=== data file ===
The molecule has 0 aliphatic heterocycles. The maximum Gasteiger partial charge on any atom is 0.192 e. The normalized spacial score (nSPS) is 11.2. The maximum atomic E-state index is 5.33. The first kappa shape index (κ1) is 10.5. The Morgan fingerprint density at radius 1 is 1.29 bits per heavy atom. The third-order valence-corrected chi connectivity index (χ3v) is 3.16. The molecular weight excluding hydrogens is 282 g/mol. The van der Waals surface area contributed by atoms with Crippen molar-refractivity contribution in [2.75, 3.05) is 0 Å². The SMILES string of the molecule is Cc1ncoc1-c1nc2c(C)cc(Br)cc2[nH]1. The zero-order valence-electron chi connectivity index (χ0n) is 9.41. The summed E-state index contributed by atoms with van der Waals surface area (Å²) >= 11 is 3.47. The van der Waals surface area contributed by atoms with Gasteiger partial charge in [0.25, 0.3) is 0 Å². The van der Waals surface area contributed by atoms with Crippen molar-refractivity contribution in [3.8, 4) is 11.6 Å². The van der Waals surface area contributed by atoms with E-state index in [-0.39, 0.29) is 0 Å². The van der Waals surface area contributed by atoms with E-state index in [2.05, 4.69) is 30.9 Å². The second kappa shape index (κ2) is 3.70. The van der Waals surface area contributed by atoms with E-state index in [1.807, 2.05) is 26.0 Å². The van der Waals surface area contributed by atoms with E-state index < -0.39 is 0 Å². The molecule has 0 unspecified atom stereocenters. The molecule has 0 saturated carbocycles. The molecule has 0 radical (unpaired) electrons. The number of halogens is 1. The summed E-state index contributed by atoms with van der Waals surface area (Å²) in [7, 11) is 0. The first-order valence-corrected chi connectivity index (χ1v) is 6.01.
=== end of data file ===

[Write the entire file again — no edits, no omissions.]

The molecule has 0 aliphatic heterocycles. The maximum Gasteiger partial charge on any atom is 0.192 e. The normalized spacial score (nSPS) is 11.2. The maximum atomic E-state index is 5.33. The first kappa shape index (κ1) is 10.5. The Morgan fingerprint density at radius 1 is 1.29 bits per heavy atom. The third-order valence-corrected chi connectivity index (χ3v) is 3.16. The molecular weight excluding hydrogens is 282 g/mol. The van der Waals surface area contributed by atoms with Crippen molar-refractivity contribution in [2.75, 3.05) is 0 Å². The SMILES string of the molecule is Cc1ncoc1-c1nc2c(C)cc(Br)cc2[nH]1. The zero-order valence-electron chi connectivity index (χ0n) is 9.41. The summed E-state index contributed by atoms with van der Waals surface area (Å²) >= 11 is 3.47. The van der Waals surface area contributed by atoms with Gasteiger partial charge in [0.25, 0.3) is 0 Å². The van der Waals surface area contributed by atoms with Crippen molar-refractivity contribution in [3.8, 4) is 11.6 Å². The van der Waals surface area contributed by atoms with E-state index in [-0.39, 0.29) is 0 Å². The van der Waals surface area contributed by atoms with E-state index in [2.05, 4.69) is 30.9 Å². The second kappa shape index (κ2) is 3.70. The van der Waals surface area contributed by atoms with E-state index in [1.807, 2.05) is 26.0 Å². The van der Waals surface area contributed by atoms with E-state index < -0.39 is 0 Å². The molecule has 0 unspecified atom stereocenters. The molecule has 0 saturated carbocycles. The molecule has 0 radical (unpaired) electrons. The number of halogens is 1. The summed E-state index contributed by atoms with van der Waals surface area (Å²) in [7, 11) is 0. The first-order valence-corrected chi connectivity index (χ1v) is 6.01.